A person has caused you harm by their gross and inexcusable imprudence. Nothing is more just than to seek reparation, and the imprudence makes this entirely legitimate. But were you to pursue such reparation, or demand it to the full, the man who has to meet the cost would, in so doing, be reduced to the utmost wretchedness; whereas, in  acquitting him in whole, or in part, you would be inconvenienced only a little or not at all. Oh man, so often liable to need the understanding of your fellows, on this occasion show some understanding yourself; excuse the fault, forget it, if this is possible; but at least, since it is up to you alone, do not pursue its ruinous consequences for another man. Respect in the other man the fragility of your own nature, and do not fail to exercise gentleness and charity, since these acts will shine all the more and be the more deserving.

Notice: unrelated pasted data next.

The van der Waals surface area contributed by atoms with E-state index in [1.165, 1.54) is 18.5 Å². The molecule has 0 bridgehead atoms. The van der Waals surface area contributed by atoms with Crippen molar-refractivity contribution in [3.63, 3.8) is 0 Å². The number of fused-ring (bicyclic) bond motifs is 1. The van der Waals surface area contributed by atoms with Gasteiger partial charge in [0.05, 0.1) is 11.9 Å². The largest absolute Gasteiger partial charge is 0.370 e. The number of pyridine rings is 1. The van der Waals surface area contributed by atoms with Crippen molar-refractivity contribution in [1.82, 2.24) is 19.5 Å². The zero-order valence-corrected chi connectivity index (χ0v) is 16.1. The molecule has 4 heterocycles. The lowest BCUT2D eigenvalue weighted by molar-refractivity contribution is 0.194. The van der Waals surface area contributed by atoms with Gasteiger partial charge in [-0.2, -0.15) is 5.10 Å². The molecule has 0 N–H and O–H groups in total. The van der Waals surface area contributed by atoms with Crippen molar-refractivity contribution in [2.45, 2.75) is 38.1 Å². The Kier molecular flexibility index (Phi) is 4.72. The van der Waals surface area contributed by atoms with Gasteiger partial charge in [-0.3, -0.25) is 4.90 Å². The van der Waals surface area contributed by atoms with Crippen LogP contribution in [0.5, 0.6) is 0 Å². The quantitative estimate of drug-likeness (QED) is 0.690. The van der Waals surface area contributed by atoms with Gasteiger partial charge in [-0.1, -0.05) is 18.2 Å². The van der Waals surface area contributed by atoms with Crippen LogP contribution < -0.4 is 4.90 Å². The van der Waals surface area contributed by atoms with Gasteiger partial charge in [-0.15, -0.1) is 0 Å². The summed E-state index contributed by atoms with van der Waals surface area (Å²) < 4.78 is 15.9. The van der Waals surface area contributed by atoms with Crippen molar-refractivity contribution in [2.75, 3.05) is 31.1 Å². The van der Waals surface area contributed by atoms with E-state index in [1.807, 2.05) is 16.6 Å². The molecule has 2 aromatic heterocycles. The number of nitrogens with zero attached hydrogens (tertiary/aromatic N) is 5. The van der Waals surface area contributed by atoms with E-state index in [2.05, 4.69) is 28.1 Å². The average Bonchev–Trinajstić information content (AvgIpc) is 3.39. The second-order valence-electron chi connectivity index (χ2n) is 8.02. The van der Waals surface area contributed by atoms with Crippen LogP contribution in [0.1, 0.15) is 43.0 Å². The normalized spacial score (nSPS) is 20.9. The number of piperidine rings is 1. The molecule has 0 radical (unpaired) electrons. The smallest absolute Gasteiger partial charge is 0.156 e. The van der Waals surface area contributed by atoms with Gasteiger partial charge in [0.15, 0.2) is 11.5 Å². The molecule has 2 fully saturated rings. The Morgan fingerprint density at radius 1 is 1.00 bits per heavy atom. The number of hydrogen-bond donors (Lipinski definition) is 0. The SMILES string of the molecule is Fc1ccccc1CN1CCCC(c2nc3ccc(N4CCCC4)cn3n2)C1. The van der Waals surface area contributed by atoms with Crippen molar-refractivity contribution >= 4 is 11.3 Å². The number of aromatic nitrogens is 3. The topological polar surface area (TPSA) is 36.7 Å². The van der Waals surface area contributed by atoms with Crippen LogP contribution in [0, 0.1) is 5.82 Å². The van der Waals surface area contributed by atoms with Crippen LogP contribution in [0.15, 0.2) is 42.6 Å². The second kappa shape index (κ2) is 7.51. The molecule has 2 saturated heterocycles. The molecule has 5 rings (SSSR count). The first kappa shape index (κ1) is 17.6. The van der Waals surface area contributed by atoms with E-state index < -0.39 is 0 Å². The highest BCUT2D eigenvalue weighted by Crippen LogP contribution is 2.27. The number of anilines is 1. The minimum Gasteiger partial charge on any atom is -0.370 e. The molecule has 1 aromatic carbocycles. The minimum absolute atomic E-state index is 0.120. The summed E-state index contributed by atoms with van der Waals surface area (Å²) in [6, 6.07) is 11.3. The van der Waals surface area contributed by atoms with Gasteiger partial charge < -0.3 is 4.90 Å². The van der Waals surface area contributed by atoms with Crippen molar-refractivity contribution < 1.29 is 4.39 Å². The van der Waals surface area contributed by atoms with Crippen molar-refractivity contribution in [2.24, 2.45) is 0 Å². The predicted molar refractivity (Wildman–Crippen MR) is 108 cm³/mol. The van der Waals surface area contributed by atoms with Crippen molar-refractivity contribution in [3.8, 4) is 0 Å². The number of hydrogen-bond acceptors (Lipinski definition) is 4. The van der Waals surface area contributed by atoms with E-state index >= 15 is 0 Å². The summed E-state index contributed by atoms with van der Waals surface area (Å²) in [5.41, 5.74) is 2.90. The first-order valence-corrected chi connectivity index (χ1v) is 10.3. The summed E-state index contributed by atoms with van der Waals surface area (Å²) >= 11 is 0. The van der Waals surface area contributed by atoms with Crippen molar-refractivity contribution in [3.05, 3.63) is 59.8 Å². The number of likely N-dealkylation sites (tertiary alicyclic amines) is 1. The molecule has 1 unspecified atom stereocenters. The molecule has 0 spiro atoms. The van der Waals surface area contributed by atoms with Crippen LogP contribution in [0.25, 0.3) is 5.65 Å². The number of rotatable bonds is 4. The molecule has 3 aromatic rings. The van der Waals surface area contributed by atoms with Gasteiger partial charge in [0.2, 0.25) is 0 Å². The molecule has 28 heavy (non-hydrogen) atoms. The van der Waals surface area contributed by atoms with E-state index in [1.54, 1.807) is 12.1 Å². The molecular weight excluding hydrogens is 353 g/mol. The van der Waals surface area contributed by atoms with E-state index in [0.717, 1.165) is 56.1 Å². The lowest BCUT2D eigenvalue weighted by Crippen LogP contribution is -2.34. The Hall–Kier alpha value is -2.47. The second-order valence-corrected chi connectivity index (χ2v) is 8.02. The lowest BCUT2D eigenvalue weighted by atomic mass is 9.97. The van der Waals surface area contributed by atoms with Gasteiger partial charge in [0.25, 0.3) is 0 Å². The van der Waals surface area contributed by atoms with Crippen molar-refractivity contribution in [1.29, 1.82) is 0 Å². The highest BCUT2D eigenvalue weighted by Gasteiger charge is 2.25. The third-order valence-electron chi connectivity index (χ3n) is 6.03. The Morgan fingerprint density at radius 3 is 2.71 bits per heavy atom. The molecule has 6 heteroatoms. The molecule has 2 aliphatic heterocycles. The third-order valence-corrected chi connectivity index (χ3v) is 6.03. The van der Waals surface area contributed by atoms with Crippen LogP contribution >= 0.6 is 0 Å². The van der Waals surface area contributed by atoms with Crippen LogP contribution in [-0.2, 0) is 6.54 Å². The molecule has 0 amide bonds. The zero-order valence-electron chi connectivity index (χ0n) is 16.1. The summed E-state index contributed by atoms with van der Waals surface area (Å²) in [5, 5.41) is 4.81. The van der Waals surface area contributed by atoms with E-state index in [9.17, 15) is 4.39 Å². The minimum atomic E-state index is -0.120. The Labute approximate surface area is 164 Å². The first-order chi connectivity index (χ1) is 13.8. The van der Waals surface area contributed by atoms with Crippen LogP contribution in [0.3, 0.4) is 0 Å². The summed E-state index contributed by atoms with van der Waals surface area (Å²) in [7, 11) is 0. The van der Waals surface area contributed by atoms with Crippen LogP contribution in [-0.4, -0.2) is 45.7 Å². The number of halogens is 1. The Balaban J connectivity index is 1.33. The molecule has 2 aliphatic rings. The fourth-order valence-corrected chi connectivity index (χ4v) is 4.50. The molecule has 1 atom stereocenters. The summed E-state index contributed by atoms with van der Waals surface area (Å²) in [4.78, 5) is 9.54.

You have been maliciously slandered, you have been insulted. Will your first move be to seek satisfaction through the magistrate, satisfaction which often you may not need? If your reputation is sound, if you have nothing with which to reproach yourself, the offender’s barbs will fall back on him alone. The best means of revenge, if revenge were permitted, is scorn. It will at least spare you anxiety and disturbance of mind on account of a harm that in fact is imaginary, when it entails no real damage.